“Go therefore and make disciples of all the nations…teaching them to observe all that I commanded you; and lo, I am with you always, even to the end of the age” (Matthew 28:19-20, NASB).


1) How Do We Pray? (Matt Arnold)
2) “Turning a Stray” (Dan Shipley)

Praying man painting


How Do We Pray?

Matt Arnold

There are many ways in which each of us could answer this question. Before we try to tell ourselves that God is satisfied with our prayer, let’s take an honest look at what we’re doing and compare it to a few passages in the Bible that show us what God expects.

James 5:16 says “The effective prayer of a righteous man can accomplish much.” I believe we sometimes skim over this without realizing the gravity of that statement. Based on this short phrase, and an even shorter phrase in 1 Thess. 5:17, I’d like to look at the “Three Qs” of prayer.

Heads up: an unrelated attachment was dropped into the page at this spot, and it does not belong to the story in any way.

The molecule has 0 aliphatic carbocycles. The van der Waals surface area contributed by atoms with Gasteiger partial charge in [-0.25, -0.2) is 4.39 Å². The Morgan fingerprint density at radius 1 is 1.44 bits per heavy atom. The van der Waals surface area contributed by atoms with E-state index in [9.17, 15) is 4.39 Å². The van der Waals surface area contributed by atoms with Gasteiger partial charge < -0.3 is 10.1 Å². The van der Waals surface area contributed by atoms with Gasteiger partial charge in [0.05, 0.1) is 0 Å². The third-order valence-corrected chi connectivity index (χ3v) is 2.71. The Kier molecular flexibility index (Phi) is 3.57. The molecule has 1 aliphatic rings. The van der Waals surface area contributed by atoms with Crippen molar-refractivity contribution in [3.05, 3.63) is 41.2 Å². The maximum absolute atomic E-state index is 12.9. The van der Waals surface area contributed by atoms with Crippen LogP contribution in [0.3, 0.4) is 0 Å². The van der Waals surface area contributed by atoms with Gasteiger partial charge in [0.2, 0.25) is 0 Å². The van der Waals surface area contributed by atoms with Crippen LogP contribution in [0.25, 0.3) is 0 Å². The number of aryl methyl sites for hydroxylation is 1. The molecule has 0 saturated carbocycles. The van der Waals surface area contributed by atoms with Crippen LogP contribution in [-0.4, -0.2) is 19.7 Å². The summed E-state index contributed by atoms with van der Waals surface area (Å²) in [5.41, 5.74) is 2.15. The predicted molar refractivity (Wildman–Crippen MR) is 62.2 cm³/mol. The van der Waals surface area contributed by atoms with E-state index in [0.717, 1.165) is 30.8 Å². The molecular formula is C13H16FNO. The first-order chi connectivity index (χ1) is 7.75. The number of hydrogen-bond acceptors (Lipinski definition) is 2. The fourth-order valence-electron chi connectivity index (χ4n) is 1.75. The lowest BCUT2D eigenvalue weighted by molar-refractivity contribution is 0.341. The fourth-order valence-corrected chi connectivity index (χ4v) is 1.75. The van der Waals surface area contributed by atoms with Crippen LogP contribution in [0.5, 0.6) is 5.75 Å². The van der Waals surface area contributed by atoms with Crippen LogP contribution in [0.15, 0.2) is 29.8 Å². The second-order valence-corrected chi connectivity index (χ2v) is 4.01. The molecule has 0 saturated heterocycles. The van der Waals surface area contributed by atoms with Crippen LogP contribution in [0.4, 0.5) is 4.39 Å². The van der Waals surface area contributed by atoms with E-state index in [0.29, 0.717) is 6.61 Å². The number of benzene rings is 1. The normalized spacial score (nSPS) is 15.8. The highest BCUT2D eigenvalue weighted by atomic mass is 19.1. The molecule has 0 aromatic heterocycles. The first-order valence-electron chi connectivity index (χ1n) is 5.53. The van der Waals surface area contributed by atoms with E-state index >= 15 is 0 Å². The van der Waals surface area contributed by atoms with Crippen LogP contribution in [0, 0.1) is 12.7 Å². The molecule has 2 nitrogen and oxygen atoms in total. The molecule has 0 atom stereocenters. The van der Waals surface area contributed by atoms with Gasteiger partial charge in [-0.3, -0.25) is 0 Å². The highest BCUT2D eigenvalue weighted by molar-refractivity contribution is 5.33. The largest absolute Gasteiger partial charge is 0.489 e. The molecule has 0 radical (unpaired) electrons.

Quality- Now this doesn’t mean that every prayer we say to the Lord must be perfectly eloquent or long, but it does mean that when we talk to God, we should want to really talk to God. Prayer, while it should be something we participate in often, shouldn’t be routine or common. It is a wonderful gift, and I think far too often we take it for granted. Be mindful of what it is you’re saying to God when you approach the throne. Are we praising Him? Thanking Him? Confessing to Him? Asking for spiritual strength? There are a lot of things we might pray about that wouldn’t particularly be considered effective, as James laid out. Let’s reconsider the things we say and the way in which we say them to God.